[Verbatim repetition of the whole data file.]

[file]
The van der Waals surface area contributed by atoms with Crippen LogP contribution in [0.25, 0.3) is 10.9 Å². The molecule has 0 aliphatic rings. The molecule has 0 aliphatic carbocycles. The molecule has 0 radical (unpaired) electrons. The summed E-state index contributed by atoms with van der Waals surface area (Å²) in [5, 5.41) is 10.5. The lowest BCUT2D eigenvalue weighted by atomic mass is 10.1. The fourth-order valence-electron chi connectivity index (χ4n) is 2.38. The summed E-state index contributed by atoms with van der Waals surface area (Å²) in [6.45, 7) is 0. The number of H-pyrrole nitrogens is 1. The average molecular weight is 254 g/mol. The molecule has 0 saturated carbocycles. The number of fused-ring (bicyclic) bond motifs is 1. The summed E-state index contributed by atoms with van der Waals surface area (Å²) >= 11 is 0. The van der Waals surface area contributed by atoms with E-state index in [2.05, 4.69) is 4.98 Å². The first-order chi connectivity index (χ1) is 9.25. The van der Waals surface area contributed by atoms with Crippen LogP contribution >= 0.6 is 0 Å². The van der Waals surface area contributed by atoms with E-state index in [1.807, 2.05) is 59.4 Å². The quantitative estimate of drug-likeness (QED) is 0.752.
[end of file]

The van der Waals surface area contributed by atoms with Crippen LogP contribution in [0.25, 0.3) is 10.9 Å². The molecule has 0 aliphatic rings. The molecule has 0 aliphatic carbocycles. The molecule has 0 radical (unpaired) electrons. The summed E-state index contributed by atoms with van der Waals surface area (Å²) in [5, 5.41) is 10.5. The lowest BCUT2D eigenvalue weighted by atomic mass is 10.1. The fourth-order valence-electron chi connectivity index (χ4n) is 2.38. The summed E-state index contributed by atoms with van der Waals surface area (Å²) in [6.45, 7) is 0. The number of H-pyrrole nitrogens is 1. The average molecular weight is 254 g/mol. The molecule has 0 saturated carbocycles. The number of fused-ring (bicyclic) bond motifs is 1. The summed E-state index contributed by atoms with van der Waals surface area (Å²) >= 11 is 0. The van der Waals surface area contributed by atoms with E-state index in [2.05, 4.69) is 4.98 Å². The first-order chi connectivity index (χ1) is 9.25. The van der Waals surface area contributed by atoms with Crippen LogP contribution >= 0.6 is 0 Å². The van der Waals surface area contributed by atoms with E-state index in [1.807, 2.05) is 59.4 Å². The quantitative estimate of drug-likeness (QED) is 0.752.